16

This question already has an answer here:

A have a list that might contain items that are None. I would like to remove these items, but only if they appear at the end of the list, so:

[None, "Hello", None, "World", None, None]
# Would become:
[None, "Hello", None, "World"]

I have written a function, but I'm not sure this is the right way to go about it in python?:

def shrink(lst):
    # Start from the end of the list.
    i = len(lst) -1
    while i >= 0:
        if lst[i] is None:
            # Remove the item if it is None.
            lst.pop(i)
        else:
            # We want to preserve 'None' items in the middle of the list, so stop as soon as we hit something not None.
            break
        # Move through the list backwards.
        i -= 1

Also a list comprehension as an alternative, but this seems inefficient and no more readable?:

myList = [x for index, x in enumerate(myList) if x is not None or myList[index +1:] != [None] * (len(myList[index +1:]))]

What it the pythonic way to remove items that are 'None' from the end of a list?

marked as duplicate by Georgy, Azat Ibrakov, JL2210, Nick A the Popcorn King, Community Oct 10 at 14:49

This question has been asked before and already has an answer. If those answers do not fully address your question, please ask a new question.

41

Discarding from the end of a list is efficient.

while lst[-1] is None:
    del lst[-1]

Add a safeguard for IndexError: pop from empty list if necessary. It depends on your specific application whether proceeding with an empty list should be considered normal or an error condition.

while lst and lst[-1] is None:
    del lst[-1]
3

If you don't want to modify the list, you can just find the first index from the right that isn't None and slice to it:

def shrink(l):
    for i in range(len(l) - 1, -1, -1):
        if l[i] is not None:
            return l[:i + 1]
    return l[:0]

If you do want to modify the list in-place, you can just delete the slice:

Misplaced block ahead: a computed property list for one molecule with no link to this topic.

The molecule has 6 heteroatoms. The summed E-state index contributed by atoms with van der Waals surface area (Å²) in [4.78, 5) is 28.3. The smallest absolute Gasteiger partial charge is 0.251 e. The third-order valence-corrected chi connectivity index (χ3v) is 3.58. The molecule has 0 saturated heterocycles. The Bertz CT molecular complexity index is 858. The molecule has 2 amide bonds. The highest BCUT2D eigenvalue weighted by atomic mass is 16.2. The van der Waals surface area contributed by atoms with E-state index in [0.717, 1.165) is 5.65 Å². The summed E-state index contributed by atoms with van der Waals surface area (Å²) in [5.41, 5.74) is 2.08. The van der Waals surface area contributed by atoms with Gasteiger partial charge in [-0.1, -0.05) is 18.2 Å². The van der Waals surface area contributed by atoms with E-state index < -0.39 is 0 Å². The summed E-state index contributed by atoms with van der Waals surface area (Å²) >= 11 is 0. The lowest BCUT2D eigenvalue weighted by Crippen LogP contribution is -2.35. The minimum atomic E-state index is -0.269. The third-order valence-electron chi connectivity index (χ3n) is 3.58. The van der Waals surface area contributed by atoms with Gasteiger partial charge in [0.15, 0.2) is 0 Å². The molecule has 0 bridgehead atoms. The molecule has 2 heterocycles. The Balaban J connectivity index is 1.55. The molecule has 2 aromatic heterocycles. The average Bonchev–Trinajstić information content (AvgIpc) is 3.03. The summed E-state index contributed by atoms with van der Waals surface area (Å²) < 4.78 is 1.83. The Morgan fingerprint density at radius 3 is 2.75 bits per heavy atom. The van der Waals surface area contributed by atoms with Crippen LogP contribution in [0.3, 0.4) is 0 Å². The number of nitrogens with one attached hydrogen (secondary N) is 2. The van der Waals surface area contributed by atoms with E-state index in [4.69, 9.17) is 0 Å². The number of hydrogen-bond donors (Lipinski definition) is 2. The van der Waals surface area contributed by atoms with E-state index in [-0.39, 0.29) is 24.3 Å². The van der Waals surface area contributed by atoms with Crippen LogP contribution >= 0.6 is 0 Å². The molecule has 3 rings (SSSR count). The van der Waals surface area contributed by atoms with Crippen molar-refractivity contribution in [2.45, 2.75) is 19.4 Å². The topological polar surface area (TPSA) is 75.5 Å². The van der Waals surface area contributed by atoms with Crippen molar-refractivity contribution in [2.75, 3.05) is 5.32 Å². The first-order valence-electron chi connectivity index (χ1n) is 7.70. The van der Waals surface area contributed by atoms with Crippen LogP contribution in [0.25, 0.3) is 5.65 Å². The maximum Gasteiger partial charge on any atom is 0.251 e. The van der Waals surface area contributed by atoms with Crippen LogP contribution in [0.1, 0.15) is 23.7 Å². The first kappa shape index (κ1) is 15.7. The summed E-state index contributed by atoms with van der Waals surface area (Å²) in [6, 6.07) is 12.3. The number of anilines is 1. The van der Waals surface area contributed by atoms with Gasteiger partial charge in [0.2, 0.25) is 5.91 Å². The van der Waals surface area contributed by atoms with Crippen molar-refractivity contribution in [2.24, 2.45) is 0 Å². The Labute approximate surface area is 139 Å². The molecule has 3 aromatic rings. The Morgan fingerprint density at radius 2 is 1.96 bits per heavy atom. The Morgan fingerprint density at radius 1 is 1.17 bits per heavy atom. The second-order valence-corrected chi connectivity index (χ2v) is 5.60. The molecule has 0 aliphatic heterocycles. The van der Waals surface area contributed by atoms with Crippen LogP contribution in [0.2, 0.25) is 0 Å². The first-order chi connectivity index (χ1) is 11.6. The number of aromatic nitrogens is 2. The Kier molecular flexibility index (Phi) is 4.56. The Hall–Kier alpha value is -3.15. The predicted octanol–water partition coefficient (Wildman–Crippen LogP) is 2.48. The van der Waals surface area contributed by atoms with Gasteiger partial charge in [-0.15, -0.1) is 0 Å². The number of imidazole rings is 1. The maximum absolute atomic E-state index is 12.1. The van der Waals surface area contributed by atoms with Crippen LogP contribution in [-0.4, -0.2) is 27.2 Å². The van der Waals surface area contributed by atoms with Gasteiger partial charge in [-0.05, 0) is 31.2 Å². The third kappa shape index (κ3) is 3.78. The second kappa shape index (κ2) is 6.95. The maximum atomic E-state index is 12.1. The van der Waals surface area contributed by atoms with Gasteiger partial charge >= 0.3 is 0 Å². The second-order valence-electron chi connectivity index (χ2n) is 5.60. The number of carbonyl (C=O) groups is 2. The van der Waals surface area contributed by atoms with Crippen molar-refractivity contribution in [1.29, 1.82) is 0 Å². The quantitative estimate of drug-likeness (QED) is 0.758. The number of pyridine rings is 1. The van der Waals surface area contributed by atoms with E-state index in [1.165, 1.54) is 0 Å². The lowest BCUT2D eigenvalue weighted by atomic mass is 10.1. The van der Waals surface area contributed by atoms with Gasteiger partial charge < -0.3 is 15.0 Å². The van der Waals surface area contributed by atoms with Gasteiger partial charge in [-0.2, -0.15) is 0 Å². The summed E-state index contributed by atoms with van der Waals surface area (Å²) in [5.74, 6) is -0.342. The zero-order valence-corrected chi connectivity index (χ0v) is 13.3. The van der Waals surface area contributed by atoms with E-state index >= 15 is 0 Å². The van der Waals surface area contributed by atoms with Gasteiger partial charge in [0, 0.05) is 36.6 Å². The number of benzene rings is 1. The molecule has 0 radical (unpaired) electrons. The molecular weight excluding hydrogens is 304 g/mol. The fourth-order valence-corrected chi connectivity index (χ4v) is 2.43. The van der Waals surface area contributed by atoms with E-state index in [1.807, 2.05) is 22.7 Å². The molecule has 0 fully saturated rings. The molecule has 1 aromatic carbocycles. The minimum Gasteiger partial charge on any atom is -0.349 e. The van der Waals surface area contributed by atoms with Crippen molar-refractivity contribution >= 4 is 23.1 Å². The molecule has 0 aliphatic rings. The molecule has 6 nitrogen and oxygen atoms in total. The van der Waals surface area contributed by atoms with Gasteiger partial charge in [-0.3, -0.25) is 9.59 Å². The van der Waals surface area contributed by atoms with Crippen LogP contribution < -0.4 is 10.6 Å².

def shrink(l):
    for i in range(len(l) - 1, -1, -1):
        if l[i] is not None:
            break
    else:
        i = -1
    del l[i + 1:]
  • 2
    @MaartenBodewes There is in fact a for ... else construction - it runs the else block only if the program reaches the end of the for loop without hitting a break. – Zandar Oct 10 at 4:32
  • @Zandar Uh, I'm trying to make sense of it, but I guess the second code fragment needs a comment or two. – Maarten Bodewes Oct 10 at 10:08
1

Easiest way would probably be what you did. Here's a conceptually simpler implementation of that:

def shrink(lst):
    copy_lst = lst[:]  # don't modify the original
    while copy_lst[-1] is None:  # you can get the last element in 1 step with index -1
        copy_list.pop()
    return copy_lst

As of python 3.8, and the walrus operator, it would be possible to do in a list comprehension, but this is a hacky solution and you shouldn't use it:

def shrink(lst):
    at_end = True
    return reversed([(at_end := e is None and at_end, e)[1] for e in reversed(lst) if not at_end])
  • 10
    Why include a "hacky solution that you shouldn't use" in your answer at all? – wim Oct 9 at 18:10

Not the answer you're looking for? Browse other questions tagged or ask your own question.